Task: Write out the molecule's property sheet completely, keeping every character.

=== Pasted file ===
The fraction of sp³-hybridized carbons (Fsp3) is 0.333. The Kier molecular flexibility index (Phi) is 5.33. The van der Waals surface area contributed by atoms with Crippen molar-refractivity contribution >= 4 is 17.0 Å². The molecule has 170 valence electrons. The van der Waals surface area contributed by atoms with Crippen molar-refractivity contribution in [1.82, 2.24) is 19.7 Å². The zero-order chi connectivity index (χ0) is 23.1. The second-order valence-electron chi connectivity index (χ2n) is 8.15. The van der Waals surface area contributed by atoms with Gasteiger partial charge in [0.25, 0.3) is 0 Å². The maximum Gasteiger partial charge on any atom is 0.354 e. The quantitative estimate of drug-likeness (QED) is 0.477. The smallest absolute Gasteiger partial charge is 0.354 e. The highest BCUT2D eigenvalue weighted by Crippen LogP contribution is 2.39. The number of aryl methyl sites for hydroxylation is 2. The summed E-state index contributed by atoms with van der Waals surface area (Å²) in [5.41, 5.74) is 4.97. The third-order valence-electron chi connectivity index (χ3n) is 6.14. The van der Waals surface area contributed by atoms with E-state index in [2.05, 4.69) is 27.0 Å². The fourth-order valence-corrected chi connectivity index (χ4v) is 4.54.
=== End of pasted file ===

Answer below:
The fraction of sp³-hybridized carbons (Fsp3) is 0.333. The Kier molecular flexibility index (Phi) is 5.33. The van der Waals surface area contributed by atoms with Crippen molar-refractivity contribution >= 4 is 17.0 Å². The molecule has 170 valence electrons. The van der Waals surface area contributed by atoms with Crippen molar-refractivity contribution in [1.82, 2.24) is 19.7 Å². The zero-order chi connectivity index (χ0) is 23.1. The second-order valence-electron chi connectivity index (χ2n) is 8.15. The van der Waals surface area contributed by atoms with Gasteiger partial charge in [0.25, 0.3) is 0 Å². The maximum Gasteiger partial charge on any atom is 0.354 e. The quantitative estimate of drug-likeness (QED) is 0.477. The smallest absolute Gasteiger partial charge is 0.354 e. The highest BCUT2D eigenvalue weighted by Crippen LogP contribution is 2.39. The number of aryl methyl sites for hydroxylation is 2. The summed E-state index contributed by atoms with van der Waals surface area (Å²) in [5.41, 5.74) is 4.97. The third-order valence-electron chi connectivity index (χ3n) is 6.14. The van der Waals surface area contributed by atoms with E-state index in [2.05, 4.69) is 27.0 Å². The fourth-order valence-corrected chi connectivity index (χ4v) is 4.54.